"With their heroic stand to deconstruct the Dakota Access pipeline, the indigenous tribes gathered at Standing Rock are also deconstructing Thanksgiving." (Photo: Joe Brusky/Overpass Light Brigade/flickr/cc)
- With their heroic stand to deconstruct the Dakota Access pipeline, the indigenous tribesgathered at Standing Rock are also deconstructing Thanksgiving. And they are showing us a path for the future that should inspire us for the difficult times ahead: a future based on respect for Mother Earth and all species, cooperation, generosity, nonviolence, humility and love.
- Related: A Pipeline Fight and America's Dark Past
Medea Benjamin, Common Dreams
November 24, 2016 | It is with a heavy heart that I travel to Standing Rock to give thanks and serve meals to the water protectors who, in the freezing weather, have braved attack dogs, tear gas, water cannons, rubber bullets, percussion grenades and other forms of state-sanctioned violence. This Thanksgiving comes on the heels of a particularly heart-wrenching day, Nov. 21, when over 150 activists were injured, receiving treatment for hypothermia, contamination by tear gas, and traumas from rubber bullets. One activist, 21-year-old Sophia Wilansky, will spend the holiday undergoing a third surgery on her shattered arm that was ripped apart by an exploding concussion grenade.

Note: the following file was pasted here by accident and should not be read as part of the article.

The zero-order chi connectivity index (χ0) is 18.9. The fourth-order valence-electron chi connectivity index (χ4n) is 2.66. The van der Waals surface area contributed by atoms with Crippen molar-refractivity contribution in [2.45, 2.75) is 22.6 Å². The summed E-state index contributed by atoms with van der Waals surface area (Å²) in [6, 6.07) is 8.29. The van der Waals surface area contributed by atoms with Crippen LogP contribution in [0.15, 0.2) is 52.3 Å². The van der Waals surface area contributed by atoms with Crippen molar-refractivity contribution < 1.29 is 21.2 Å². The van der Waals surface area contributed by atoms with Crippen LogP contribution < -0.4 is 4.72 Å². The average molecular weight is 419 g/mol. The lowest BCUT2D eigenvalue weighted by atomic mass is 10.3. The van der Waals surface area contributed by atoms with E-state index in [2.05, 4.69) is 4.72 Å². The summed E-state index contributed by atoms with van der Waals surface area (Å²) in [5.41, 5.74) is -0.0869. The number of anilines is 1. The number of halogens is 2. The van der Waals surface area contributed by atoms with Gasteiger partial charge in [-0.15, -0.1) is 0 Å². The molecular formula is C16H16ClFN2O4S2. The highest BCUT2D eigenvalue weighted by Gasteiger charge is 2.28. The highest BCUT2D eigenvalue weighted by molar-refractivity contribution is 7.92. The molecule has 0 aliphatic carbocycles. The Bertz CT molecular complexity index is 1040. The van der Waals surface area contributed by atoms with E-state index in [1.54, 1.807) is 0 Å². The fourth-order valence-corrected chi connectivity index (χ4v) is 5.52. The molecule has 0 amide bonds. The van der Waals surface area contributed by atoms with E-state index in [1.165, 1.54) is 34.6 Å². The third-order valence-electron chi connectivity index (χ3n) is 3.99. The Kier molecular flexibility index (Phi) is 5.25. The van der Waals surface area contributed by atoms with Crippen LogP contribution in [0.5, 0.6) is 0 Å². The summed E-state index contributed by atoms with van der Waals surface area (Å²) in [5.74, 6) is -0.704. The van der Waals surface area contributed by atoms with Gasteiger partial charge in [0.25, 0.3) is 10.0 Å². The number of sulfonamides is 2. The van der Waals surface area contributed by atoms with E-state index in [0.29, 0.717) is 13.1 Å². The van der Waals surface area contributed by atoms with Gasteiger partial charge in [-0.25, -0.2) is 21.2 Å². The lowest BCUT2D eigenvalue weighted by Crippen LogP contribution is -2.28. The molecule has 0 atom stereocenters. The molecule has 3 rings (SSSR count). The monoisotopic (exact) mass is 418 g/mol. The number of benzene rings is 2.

It is appalling that these fierce attacks against peaceful activists are happening under President Barack Obama’s watch, and these water protectors are anticipating even greater repression when Donald Trump gets to the White House. During the campaign, Trump promised to roll back regulations on the fossil fuel industry and unleash “a treasure trove of untapped energy.”
Medea Benjamin (email@example.com), co-founder of Global Exchange and CODEPINK: Women for Peace,and author of a forthcoming book on Saudi Arabia, Kingdom of the Unjust. Her previous books include: Drone Warfare: Killing by Remote Control; Don’t Be Afraid Gringo: A Honduran Woman Speaks from the Heart, and (with Jodie Evans) Stop the Next War Now (Inner Ocean Action Guide).
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A Pipeline Fight and America's Dark Past, Bill McKibben, New Yorker Magazine
The events at Standing Rock also allow Americans to realize who some of the nation’s most important leaders really are. The fight for environmental sanity—against pipelines and coal ports and other fossil-fuel infrastructure—has increasingly been led by Native Americans, many of whom are in that Dakota camp today. They speak with real authority—no one else has lived on this continent for the longterm. They see the nation’s history more clearly than anyone else, and its possible future as well.
For once, after all these centuries, it’s time to look through their eyes. History offers us no chances to completely erase our mistakes. Occasionally, though, we do get a chance to show we learned something.
Bill McKibben is Schumann Distinguished Scholar at Middlebury College and co-founder of 350.org. His most recent book is Earth: Making a Life on a Tough New Planet.